This expands the existing Pacific Remote Islands Marine National Monument from 83,000 square miles to 490,000 square miles. To protect the whales, seabirds, sea turtles, fishes and corals in this region of the central and western Pacific Ocean, commercial fishing and mineral extraction will now be prohibited in this national monument.
The expanded monument is now the largest protected area on the planet (land or sea). It encompasses the seven islands and reefs of Wake, Johnston, Baker, Howland, Kingman, Jarvis and Palmyra, as well as the ocean around them.
The Pacific Remote Islands Marine National Monument falls within the Central Pacific Ocean, ranging from Wake Atoll in the northwest to Jarvis Island in the southeast. The seven atolls and islands included within the monument are farther from human population centers than any other U.S. area. They represent one of the last frontiers and havens for wildlife in the world, and comprise the most widespread collection of coral reef, seabird, and shorebird protected areas on the planet under a single nation’s jurisdiction.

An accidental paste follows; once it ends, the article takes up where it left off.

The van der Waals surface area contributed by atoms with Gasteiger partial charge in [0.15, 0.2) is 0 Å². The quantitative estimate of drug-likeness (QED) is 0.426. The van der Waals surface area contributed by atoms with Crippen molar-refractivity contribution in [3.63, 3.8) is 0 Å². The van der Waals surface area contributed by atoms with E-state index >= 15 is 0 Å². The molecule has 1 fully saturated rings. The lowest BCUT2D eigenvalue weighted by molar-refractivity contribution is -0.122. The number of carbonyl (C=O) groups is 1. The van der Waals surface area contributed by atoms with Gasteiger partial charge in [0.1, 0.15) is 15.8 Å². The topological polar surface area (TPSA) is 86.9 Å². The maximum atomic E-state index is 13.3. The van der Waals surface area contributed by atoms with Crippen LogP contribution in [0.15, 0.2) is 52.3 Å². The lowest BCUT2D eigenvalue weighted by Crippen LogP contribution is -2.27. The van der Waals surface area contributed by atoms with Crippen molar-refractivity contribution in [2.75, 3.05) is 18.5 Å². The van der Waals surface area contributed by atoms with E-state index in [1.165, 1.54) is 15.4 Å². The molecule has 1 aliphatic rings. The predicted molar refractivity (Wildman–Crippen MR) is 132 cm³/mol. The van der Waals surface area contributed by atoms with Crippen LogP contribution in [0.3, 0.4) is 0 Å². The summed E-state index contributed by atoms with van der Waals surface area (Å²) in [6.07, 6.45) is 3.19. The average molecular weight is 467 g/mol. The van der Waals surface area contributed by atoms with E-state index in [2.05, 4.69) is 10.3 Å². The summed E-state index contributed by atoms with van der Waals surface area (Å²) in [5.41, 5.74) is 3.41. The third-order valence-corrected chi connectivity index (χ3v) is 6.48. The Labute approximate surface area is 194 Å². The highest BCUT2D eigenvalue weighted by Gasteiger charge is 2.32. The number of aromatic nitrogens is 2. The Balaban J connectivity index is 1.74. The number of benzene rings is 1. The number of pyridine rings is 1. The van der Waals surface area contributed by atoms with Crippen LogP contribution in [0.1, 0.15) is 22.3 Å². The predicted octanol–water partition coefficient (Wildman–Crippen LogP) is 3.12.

On January 16, 2009, the Secretary of the Interior delegated his management responsibilities for the monument to the Fish and Wildlife Service through Secretary’s Order 3284. Through this order, the Secretary extended the boundaries of Howland Island, Baker Island, Jarvis Island, and Johnston Atoll National Wildlife Refuges to 12 nautical miles from the mean low water line of each island. He also established a Wake Island Unit of the monument to be managed as a unit of the National Wildlife Refuge System out to 12 nautical miles from the mean low water line of the islands, with the Department of the Air Force continuing to manage the emergent lands as described above.